Nobel Laureate James M. Buchanan passed away today at the age of 93. He founded the field of public choice economics, and his writings have had a greater impact on me than any other economist I have read. This summer I heard stories about him from people who knew him, and apparently he didn’t always observe the rules of order in Liberty Fund conference discussions. When you win a Nobel Prize, I’m sure people will give you a little leeway too. I made this poster for Econlib to commemorate the passing of this giant of 20th century economics.
I found the lovely quote above in Rothbard’s Praxeology: The Methodology of Austrian Economics, and it is a perfect explanation for the Austrian skepticism of empirical methods. Reducing human decision-making into neat numbers misses the dynamic process of markets, and gives a false sense of knowledge. (See Hayek’s Fatal Conceit.) This illusion leads many to believe that we can “maximize” the common good, social utility, or whatever they call it these days. Because all people are exactly the same, correct?
No. And so, there is a place for mathematics in economics, but math is not the epitome of economic thinking. People are not robots, and we need to embrace human individuality to understand why humans do what they do.
In his treatise “Human Action”, Mises devotes a short chapter (5 pages) to explaining what competition is, and what competition is not. He combats the misunderstanding of markets that is at the root of Antitrust legislation and interventions to break up “monopolies.” The fact that monopolies exist is not a problem as long as new competitors have the opportunity to pitch their ideas to the consumers without legal barriers. The consumer decides how successful an entrepreneur will be based on how well the entrepreneur serves the customers. As Mises puts it, a poet may have a monopoly on his own rhymes, but that doesn’t mean he can command the market for them.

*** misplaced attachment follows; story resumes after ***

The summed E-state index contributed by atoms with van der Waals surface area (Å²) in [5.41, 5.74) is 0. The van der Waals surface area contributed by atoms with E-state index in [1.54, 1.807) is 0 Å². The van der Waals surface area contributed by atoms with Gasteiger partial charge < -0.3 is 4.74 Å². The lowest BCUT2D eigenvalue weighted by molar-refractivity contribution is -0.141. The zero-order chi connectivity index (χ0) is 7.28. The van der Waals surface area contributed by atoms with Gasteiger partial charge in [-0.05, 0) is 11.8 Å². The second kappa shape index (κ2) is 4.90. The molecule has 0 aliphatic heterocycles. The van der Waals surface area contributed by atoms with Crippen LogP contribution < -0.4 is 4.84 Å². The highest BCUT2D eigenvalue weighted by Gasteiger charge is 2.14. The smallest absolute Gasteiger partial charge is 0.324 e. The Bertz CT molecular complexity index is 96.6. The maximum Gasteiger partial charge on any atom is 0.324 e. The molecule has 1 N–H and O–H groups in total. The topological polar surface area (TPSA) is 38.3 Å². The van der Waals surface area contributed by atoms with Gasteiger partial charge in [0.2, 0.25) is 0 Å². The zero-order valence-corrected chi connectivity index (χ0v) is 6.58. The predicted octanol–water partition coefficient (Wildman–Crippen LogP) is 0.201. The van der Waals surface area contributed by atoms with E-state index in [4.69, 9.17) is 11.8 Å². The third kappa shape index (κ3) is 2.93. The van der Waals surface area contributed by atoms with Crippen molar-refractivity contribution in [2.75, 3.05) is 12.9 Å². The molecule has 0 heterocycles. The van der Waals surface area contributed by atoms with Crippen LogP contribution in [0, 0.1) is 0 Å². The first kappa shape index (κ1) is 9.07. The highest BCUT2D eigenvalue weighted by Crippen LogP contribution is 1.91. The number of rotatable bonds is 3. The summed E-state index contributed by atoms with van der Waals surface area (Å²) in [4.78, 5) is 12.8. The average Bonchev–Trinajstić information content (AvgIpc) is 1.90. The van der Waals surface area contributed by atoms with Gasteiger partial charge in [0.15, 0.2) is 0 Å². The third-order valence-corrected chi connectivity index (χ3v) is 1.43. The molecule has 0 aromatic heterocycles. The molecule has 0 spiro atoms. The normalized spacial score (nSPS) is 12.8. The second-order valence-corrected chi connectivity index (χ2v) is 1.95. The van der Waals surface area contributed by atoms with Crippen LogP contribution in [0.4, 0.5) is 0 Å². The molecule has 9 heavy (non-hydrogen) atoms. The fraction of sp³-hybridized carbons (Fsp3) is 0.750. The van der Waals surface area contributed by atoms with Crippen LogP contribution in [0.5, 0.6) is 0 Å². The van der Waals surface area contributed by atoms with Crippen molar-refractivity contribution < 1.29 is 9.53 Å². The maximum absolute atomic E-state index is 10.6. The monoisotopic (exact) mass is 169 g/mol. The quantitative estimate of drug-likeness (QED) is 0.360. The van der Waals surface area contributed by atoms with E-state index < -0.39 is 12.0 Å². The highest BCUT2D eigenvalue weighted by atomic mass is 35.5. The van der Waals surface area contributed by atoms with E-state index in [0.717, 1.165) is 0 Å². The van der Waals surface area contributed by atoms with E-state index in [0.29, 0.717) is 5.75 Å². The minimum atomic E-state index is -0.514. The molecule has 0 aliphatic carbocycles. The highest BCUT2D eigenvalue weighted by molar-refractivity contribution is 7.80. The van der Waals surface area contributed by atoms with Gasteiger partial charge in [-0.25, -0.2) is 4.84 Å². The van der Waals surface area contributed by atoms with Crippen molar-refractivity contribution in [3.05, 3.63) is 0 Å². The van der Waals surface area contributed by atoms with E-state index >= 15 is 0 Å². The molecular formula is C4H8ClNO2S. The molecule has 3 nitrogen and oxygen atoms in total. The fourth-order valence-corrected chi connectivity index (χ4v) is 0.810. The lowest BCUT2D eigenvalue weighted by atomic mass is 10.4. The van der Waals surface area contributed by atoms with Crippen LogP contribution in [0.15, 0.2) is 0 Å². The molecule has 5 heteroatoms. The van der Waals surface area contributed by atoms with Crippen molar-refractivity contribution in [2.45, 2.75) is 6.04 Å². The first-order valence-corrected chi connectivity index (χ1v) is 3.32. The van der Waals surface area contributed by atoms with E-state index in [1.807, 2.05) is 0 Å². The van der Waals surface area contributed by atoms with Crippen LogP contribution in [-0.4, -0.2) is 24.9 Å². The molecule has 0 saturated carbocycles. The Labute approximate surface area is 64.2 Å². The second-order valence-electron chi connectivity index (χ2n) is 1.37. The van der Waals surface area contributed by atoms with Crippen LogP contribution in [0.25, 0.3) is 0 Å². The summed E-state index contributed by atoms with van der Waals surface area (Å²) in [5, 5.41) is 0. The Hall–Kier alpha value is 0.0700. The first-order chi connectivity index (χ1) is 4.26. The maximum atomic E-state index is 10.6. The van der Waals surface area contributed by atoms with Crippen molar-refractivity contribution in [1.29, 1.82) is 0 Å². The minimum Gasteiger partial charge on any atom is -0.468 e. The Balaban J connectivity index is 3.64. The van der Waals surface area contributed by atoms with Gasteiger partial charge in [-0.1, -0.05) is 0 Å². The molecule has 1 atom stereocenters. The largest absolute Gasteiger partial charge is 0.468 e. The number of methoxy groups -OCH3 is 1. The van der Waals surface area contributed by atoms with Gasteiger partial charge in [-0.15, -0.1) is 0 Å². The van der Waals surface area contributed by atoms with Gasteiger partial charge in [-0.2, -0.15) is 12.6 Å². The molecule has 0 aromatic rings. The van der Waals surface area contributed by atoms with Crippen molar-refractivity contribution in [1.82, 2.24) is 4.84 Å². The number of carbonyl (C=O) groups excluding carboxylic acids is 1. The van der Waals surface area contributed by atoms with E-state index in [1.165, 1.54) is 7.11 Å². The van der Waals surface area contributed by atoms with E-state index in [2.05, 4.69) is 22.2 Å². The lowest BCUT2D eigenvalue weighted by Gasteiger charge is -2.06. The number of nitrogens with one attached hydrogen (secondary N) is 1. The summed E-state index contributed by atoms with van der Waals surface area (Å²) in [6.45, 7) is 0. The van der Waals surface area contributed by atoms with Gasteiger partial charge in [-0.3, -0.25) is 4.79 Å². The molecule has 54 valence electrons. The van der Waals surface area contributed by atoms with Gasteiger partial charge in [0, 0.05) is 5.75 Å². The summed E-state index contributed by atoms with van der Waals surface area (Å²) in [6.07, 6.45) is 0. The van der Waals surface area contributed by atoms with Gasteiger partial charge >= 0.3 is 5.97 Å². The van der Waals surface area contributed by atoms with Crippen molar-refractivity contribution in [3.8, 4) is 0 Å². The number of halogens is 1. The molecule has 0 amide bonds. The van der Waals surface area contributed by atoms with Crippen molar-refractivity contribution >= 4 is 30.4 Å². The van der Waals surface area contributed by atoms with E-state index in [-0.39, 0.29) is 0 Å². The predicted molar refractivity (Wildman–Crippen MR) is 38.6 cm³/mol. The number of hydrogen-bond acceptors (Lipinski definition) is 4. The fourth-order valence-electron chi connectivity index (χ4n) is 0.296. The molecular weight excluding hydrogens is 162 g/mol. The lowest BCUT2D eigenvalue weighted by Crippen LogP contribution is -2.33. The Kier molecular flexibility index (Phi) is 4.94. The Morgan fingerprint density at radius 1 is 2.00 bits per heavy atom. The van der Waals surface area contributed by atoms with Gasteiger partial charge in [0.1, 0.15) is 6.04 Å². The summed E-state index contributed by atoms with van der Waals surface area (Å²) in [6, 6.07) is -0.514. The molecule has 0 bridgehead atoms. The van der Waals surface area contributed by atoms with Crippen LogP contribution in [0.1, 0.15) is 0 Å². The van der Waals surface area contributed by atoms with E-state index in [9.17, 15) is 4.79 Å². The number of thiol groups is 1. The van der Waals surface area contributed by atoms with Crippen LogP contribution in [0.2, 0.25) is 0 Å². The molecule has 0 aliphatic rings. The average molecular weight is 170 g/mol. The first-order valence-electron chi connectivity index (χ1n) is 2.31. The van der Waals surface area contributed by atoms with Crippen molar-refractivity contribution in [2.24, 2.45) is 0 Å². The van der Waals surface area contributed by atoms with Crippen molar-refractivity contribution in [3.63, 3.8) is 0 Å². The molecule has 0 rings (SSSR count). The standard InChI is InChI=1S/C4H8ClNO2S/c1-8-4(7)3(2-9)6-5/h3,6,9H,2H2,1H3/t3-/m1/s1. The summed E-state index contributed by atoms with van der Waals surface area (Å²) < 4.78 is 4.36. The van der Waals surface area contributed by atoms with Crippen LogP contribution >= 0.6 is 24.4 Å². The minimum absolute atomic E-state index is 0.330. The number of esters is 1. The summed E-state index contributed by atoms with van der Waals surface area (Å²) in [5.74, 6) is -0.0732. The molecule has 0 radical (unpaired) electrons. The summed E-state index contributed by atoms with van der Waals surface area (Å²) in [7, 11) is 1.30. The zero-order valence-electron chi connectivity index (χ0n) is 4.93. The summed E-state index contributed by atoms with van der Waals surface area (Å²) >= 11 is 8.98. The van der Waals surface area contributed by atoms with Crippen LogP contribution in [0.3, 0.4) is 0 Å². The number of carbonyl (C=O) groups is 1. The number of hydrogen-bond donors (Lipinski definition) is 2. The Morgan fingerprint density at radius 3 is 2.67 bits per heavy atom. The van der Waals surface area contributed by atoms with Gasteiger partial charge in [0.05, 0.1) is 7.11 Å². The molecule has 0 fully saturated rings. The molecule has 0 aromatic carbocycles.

You can read Mises’ excellent chapter on competition here on Liberty Fund’s Online Library of Liberty.
Jim Buchanan, Nobel Laureate and pioneer of Public Choice Economics, is one of my favorite economists. His keen insights into the reality of politics have reverberated through popular thought, and have changed the way many (especially economists) view the political process.
Want to learn more about his ideas? Check out “Public Choice” in Econlib’s Concise Encyclopedia of Economics.
A quotation poster I made for Econlib, featuring the sage F.A. Hayek.